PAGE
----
Book Report: The Lion, the Witch, and the Wardrobe
By C.S. Lewis
Protagonists: The Pevensie Children: Peter, Susan, Edmund, and Lucy
The Pevensie children each have their own special skills and personalities. Peter, the oldest, is the leader of the group. He takes charge and often has to play a fatherly role. Susan, the oldest girl, is motherly and kind. Edmund, who is younger than Susan but older then Lucy, can be a bit of a brat sometimes, but when it comes down to it, he is a good boy. Lucy, the youngest of the Pevensies, is an adventurous little girl with a big heart.
Jadis, otherwise known as the White Witch, is the ruler of Narnia. She is jealous and mean to the creatures she controls. She will do anything to protect her power over Narnia
Problem/Conflict: Characters vs. character: The Pevensie children vs. the White Witch
In this story, the Pevensie children want nothing more than to free Narnia of the curse of the White Witch. The White Witch wants to maintain her control of Narnia, and is aware of the fact that the children can bring her rule to an end.
The story is mainly set in the fantasy world of Narnia. Narnia is a magical land full of magical creatures, such as fawns, unicorns, and giants. Narnia also is inhabited by creatures of Earth, but in Narnia, these creatures can talk! Narnia features many places that become important to the children, such as the White Witch’s Castle, Mr. Tumnus’ cave, and the stone table. When the book begins, Narnia is under a curse, making it always winter but never Christmas. Narnia seems to be set in a time of the past comparable to medieval times on Earth.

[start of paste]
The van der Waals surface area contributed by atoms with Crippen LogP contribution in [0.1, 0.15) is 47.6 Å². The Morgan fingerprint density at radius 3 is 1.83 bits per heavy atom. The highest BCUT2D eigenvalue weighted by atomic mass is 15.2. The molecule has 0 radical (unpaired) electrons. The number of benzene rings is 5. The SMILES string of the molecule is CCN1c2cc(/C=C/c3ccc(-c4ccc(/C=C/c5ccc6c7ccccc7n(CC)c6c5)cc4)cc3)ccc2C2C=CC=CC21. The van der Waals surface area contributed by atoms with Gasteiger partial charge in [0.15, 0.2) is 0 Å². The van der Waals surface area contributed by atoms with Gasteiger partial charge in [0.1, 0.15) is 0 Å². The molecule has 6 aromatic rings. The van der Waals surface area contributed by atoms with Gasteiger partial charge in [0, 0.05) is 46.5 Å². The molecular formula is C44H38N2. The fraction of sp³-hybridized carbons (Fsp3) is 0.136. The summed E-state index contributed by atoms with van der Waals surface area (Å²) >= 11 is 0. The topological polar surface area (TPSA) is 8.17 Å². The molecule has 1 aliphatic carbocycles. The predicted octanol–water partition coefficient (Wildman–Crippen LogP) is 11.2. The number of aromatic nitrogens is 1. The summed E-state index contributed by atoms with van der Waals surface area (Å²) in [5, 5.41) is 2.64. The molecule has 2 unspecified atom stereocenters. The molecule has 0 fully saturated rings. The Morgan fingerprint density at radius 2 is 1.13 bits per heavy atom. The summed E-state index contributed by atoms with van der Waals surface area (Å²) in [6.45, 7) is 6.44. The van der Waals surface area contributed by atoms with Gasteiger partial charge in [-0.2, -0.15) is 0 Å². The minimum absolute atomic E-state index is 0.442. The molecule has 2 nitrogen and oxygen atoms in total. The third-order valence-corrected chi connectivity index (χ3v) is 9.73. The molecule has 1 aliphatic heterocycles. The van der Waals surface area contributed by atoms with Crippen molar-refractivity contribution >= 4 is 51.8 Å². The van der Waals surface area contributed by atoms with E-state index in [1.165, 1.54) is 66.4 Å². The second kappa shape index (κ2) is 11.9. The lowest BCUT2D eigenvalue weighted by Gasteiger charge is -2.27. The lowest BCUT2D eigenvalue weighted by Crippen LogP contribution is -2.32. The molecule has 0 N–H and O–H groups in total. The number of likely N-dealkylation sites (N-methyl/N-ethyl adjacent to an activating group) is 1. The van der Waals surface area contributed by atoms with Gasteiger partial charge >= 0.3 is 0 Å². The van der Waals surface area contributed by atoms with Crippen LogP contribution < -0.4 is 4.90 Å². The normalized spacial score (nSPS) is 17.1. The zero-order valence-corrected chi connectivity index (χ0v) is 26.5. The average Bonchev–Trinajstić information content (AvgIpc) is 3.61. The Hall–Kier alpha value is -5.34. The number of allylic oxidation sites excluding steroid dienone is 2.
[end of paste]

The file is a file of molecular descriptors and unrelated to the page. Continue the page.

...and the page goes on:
The story begins with the Pevensie children being sent out of London to the countryside to keep them safe during the bombings that were taking place in World War. Soon after the children arrive in the countryside home of the professor with whom they will be staying, they discover a passageway in a wardrobe that leads them into the land of Narnia.
As the story continues, the youngest boy, Edmund, falls under the influence of the White Witch and leaves his siblings to join her. The other three children meet Aslan, a lion who is a leader for good in Narnia. With help from the good animals of the land, Aslan and the remaining Pevensie children agree to help free Edmund.
As the story builds to its climax, the White Witch enters Aslan’s camp with Edmund and demands to speak. She meets privately with Aslan, and they agree to something that Aslan keeps secret from the children. Edmund is freed and is allowed to return to his brother and sisters. Later that night, Aslan sneaks out of the camp. Lucy and Susan follow him to the stone table and watch him give himself up to the Witch and her minions. While the girls are hiding, they sadly watch as Aslan is killed on the stone table.
Climax: Aslan resurrects and defeats the White Witch
As dawn approaches, the White Witch and her minions leave Aslan’s body and prepare to attack his camp. Amazingly, Aslan resurrects thanks to a deep magic that protects those who sacrifice themselves for others. He and the girls roar into camp as the White Witch and her minions are about to defeat Peter and the army of good. Aslan charges the Witch and kills her. The Witch’s army scatters and the battle is won.
The story ends with Aslan appointing the Pevensie children new rulers of Narnia. The children grow into adults and live their lives in Narnia until they spot a white stag that leads them back to the entrance to Earth. When they come back to Earth, they are returned as children to the moment after they left as if they had never been gone.
Theme: Families should stick together
In this story, problems between the children have consequences. Edmund fails to stick by his family, and because he does so, he nearly loses his life on more than one occasion. When the children work together and stand by each other, they are able to defeat the greatest evil in the land. This shows that when families stick together, great things can happen!